”Very well, then. The truth is, my dear Augusto,” I spoke to him the softest of tones, “you can’t kill yourself because you are not alive; and you are not alive—or dead either—because you do not exist.”
“I don’t exist! What do you mean by that?”
“No, you do not exist except as a fictitious entity, a character of fiction. My poor Augusto, you are only a product of my imagination and of the imagination of those of my readers who read this story which I have written of your fictitious adventures and misfortunes. You are nothing more than a personage in a novel, or a nivola, or whatever you choose to call it. Now, then, you know your secret.”
Upon hearing this the poor man continued to look at me for a while with one of those perforating looks that seem to pierce your own gaze and go beyond; presently he glanced for a moment at the portrait in oil which presides over my books, then his colour returned and his breathing became easier, and gradually recovering, he was again master of himself. He rested his elbows on the arm of the sofa opposite me, against which he was leaning; and then with his face in the palms of his hands he looked at me with a smile and he said slowly:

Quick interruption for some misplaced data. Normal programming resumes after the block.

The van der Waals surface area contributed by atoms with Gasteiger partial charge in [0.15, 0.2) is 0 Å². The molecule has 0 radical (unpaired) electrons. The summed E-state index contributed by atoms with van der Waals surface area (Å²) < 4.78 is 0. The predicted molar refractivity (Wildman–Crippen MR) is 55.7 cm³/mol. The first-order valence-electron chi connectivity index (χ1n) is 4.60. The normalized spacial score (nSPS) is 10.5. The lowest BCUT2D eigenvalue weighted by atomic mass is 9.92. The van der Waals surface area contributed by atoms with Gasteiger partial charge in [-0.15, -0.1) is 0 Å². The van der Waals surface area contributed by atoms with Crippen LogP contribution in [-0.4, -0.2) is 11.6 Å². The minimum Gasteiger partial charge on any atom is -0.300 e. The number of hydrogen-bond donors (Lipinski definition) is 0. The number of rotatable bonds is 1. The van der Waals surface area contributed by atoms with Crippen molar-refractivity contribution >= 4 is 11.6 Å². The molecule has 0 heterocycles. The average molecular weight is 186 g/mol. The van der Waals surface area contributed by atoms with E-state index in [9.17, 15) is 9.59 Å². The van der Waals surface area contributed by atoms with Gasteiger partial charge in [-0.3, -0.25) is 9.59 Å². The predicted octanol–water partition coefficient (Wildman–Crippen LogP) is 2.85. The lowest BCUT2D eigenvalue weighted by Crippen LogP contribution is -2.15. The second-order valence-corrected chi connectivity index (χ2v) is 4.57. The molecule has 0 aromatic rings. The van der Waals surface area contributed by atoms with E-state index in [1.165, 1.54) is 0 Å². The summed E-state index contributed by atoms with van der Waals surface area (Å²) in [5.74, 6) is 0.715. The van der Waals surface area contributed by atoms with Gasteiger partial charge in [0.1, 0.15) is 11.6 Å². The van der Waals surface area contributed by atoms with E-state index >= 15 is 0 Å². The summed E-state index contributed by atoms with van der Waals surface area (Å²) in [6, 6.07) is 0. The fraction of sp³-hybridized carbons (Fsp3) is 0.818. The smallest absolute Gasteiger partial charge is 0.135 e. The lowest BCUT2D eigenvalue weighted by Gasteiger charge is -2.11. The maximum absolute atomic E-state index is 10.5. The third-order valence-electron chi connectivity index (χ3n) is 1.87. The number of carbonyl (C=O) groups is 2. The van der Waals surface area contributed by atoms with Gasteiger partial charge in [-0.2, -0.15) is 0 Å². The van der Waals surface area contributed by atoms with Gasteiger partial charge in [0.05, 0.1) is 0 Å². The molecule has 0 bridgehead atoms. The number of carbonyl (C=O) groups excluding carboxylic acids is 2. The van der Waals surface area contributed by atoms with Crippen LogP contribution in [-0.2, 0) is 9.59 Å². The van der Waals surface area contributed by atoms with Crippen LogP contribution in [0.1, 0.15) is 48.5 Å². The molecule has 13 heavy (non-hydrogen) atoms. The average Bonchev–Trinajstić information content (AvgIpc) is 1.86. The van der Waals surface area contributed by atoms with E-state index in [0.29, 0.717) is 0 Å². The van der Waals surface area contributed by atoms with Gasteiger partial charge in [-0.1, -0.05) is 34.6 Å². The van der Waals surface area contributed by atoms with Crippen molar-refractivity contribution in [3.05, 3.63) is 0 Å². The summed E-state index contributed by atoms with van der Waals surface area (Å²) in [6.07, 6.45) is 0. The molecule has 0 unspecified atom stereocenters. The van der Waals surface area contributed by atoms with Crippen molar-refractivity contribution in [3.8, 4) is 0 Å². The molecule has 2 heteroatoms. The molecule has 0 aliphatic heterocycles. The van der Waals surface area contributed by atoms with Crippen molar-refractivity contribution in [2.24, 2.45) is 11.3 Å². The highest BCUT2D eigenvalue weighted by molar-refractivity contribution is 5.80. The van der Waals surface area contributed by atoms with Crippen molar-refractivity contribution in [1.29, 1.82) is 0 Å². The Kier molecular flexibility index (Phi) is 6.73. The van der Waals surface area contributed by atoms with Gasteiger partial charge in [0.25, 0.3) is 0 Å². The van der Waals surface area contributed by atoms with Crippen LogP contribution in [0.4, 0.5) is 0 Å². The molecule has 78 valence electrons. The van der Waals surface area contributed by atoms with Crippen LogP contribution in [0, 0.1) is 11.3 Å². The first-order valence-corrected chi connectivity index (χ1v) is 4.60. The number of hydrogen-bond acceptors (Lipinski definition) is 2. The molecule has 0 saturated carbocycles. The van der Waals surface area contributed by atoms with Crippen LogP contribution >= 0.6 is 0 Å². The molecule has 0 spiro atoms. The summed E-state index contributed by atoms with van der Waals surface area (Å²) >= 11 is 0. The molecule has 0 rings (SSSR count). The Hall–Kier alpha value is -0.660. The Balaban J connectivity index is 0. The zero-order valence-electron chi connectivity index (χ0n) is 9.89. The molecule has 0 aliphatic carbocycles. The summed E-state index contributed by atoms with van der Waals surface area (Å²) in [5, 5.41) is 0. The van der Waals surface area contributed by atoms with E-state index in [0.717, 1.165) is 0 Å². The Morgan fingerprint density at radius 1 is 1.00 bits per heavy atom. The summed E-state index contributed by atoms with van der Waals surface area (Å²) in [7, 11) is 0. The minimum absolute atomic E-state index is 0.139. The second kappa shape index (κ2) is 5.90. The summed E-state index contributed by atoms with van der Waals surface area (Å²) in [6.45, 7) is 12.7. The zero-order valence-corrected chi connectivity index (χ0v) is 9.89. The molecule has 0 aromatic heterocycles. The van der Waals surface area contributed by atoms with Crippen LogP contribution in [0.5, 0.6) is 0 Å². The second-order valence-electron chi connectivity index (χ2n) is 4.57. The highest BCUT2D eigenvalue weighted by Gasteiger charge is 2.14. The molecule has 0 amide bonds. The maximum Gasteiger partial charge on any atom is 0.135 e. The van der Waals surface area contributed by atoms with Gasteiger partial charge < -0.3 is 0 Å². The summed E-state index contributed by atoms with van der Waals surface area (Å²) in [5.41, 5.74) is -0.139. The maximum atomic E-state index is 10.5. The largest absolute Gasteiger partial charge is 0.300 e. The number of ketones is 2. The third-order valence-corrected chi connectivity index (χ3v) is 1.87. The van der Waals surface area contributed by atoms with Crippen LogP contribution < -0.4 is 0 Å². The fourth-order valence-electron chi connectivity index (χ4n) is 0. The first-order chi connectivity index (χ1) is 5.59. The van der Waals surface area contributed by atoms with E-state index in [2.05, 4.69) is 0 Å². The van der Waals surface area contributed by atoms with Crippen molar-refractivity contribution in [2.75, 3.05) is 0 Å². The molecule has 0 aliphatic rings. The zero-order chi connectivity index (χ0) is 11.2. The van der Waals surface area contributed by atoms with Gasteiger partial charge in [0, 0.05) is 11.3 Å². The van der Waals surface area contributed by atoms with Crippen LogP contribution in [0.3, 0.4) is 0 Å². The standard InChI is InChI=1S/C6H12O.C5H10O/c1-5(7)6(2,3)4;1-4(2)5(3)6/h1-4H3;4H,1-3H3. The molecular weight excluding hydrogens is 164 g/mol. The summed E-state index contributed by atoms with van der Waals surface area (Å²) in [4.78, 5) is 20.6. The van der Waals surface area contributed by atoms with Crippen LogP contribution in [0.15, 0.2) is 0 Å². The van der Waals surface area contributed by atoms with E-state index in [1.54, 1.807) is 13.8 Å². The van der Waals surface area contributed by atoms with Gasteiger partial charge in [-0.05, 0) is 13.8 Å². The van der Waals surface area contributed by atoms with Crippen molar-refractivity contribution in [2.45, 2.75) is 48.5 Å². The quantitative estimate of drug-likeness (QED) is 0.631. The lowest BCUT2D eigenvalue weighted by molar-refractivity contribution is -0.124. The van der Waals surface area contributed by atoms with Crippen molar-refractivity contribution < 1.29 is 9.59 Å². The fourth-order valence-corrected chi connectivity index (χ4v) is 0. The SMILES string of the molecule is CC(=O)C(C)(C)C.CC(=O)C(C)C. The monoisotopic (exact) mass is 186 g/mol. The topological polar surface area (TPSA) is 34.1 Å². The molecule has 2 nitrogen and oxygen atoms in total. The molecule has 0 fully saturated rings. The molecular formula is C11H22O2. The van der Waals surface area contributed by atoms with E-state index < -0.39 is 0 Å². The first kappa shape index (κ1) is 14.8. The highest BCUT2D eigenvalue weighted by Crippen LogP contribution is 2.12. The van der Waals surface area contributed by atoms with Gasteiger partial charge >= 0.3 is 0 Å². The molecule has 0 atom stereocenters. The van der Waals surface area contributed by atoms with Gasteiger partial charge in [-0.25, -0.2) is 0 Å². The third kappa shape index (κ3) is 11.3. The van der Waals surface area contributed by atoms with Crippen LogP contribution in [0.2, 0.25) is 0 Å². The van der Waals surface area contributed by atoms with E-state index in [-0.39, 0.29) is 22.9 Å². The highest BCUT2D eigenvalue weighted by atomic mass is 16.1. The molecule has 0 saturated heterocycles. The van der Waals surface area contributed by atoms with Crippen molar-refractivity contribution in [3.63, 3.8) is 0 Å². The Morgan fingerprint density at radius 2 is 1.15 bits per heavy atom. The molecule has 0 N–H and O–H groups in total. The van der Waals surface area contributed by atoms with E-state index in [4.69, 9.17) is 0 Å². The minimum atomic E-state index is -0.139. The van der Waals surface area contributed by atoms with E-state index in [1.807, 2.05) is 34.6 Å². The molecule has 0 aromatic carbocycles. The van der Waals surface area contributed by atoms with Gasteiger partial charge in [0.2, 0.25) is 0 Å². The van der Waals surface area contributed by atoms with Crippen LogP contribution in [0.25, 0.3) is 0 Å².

“Listen to me, Don Miguel—it can’t be that you are mistaken, and that what is happening is precisely the contrary of what you think and of what you have told me?”
“And what do you mean by the contrary?” I asked, rather alarmed to see him regaining his self-possession.
“May it not be, my dear Don Miguel,” he continued, “that it is you and not I who are the fictitious entity, the one that does not really exist, who is neither living nor dead? May it not be that you are nothing more than a pretext for bringing my history into the world?”
- From Chapter 31, Mist, Miguel de Unamuno (translated by Warner Fite)